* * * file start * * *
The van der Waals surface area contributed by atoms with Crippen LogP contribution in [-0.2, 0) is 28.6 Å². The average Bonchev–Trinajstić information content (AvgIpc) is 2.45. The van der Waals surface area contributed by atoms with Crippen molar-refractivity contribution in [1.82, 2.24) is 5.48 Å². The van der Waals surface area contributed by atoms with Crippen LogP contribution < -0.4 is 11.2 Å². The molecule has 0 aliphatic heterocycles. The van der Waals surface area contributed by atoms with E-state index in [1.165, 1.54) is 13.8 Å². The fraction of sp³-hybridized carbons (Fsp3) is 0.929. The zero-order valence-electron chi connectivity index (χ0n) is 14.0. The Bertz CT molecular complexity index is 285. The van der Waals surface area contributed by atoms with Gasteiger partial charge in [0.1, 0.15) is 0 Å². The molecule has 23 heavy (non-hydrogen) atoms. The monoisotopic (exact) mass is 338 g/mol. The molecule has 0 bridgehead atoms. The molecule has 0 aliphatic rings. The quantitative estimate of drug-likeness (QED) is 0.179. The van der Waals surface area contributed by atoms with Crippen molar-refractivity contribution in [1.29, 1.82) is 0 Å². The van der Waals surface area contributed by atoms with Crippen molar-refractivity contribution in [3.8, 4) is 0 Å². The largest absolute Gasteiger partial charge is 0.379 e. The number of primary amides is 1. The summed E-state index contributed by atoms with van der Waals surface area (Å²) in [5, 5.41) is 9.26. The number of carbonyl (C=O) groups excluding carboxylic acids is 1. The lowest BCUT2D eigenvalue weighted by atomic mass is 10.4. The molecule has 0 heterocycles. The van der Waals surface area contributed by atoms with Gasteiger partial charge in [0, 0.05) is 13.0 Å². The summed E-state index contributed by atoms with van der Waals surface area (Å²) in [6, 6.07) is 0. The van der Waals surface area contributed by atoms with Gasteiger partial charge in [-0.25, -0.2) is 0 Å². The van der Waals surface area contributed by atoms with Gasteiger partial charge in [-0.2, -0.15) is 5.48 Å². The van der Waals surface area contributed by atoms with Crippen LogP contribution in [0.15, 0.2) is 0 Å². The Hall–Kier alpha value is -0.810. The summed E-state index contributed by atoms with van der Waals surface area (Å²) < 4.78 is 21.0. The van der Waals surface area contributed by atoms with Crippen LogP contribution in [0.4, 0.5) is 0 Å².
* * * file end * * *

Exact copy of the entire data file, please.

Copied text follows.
The van der Waals surface area contributed by atoms with Crippen LogP contribution in [-0.2, 0) is 28.6 Å². The average Bonchev–Trinajstić information content (AvgIpc) is 2.45. The van der Waals surface area contributed by atoms with Crippen molar-refractivity contribution in [1.82, 2.24) is 5.48 Å². The van der Waals surface area contributed by atoms with Crippen LogP contribution < -0.4 is 11.2 Å². The molecule has 0 aliphatic heterocycles. The van der Waals surface area contributed by atoms with E-state index in [1.165, 1.54) is 13.8 Å². The fraction of sp³-hybridized carbons (Fsp3) is 0.929. The zero-order valence-electron chi connectivity index (χ0n) is 14.0. The Bertz CT molecular complexity index is 285. The van der Waals surface area contributed by atoms with Gasteiger partial charge in [0.1, 0.15) is 0 Å². The molecule has 23 heavy (non-hydrogen) atoms. The monoisotopic (exact) mass is 338 g/mol. The molecule has 0 bridgehead atoms. The molecule has 0 aliphatic rings. The quantitative estimate of drug-likeness (QED) is 0.179. The van der Waals surface area contributed by atoms with Crippen molar-refractivity contribution in [1.29, 1.82) is 0 Å². The van der Waals surface area contributed by atoms with Crippen molar-refractivity contribution in [3.8, 4) is 0 Å². The largest absolute Gasteiger partial charge is 0.379 e. The number of primary amides is 1. The summed E-state index contributed by atoms with van der Waals surface area (Å²) in [5, 5.41) is 9.26. The number of carbonyl (C=O) groups excluding carboxylic acids is 1. The lowest BCUT2D eigenvalue weighted by atomic mass is 10.4. The molecule has 0 heterocycles. The van der Waals surface area contributed by atoms with Gasteiger partial charge in [0, 0.05) is 13.0 Å². The summed E-state index contributed by atoms with van der Waals surface area (Å²) in [6, 6.07) is 0. The van der Waals surface area contributed by atoms with Gasteiger partial charge in [-0.25, -0.2) is 0 Å². The van der Waals surface area contributed by atoms with Gasteiger partial charge in [-0.2, -0.15) is 5.48 Å². The van der Waals surface area contributed by atoms with Crippen LogP contribution in [0.15, 0.2) is 0 Å². The Hall–Kier alpha value is -0.810. The summed E-state index contributed by atoms with van der Waals surface area (Å²) < 4.78 is 21.0. The van der Waals surface area contributed by atoms with Crippen LogP contribution in [0.4, 0.5) is 0 Å².